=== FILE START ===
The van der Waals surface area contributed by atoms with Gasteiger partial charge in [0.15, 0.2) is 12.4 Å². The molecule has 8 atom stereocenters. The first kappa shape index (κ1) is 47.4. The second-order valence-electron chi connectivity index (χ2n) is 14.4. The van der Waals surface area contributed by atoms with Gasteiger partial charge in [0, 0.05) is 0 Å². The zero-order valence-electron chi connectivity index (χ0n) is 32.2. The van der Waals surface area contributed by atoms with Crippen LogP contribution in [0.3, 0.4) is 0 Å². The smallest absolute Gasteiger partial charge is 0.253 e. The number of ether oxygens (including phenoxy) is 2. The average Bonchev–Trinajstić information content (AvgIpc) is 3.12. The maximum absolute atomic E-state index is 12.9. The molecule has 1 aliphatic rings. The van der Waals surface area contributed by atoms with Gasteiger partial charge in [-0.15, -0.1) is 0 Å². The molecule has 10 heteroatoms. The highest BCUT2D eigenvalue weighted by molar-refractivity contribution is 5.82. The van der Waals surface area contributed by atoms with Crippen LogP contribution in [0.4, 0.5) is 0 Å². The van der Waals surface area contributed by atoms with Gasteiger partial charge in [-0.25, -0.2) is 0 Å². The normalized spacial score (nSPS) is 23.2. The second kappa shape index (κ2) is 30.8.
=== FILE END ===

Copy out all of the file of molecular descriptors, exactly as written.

The van der Waals surface area contributed by atoms with Gasteiger partial charge in [0.15, 0.2) is 12.4 Å². The molecule has 8 atom stereocenters. The first kappa shape index (κ1) is 47.4. The second-order valence-electron chi connectivity index (χ2n) is 14.4. The van der Waals surface area contributed by atoms with Gasteiger partial charge in [0, 0.05) is 0 Å². The zero-order valence-electron chi connectivity index (χ0n) is 32.2. The van der Waals surface area contributed by atoms with Crippen LogP contribution in [0.3, 0.4) is 0 Å². The smallest absolute Gasteiger partial charge is 0.253 e. The number of ether oxygens (including phenoxy) is 2. The average Bonchev–Trinajstić information content (AvgIpc) is 3.12. The maximum absolute atomic E-state index is 12.9. The molecule has 1 aliphatic rings. The van der Waals surface area contributed by atoms with Gasteiger partial charge in [-0.15, -0.1) is 0 Å². The molecule has 10 heteroatoms. The highest BCUT2D eigenvalue weighted by molar-refractivity contribution is 5.82. The van der Waals surface area contributed by atoms with Crippen LogP contribution in [0.4, 0.5) is 0 Å². The van der Waals surface area contributed by atoms with Gasteiger partial charge in [-0.25, -0.2) is 0 Å². The normalized spacial score (nSPS) is 23.2. The second kappa shape index (κ2) is 30.8.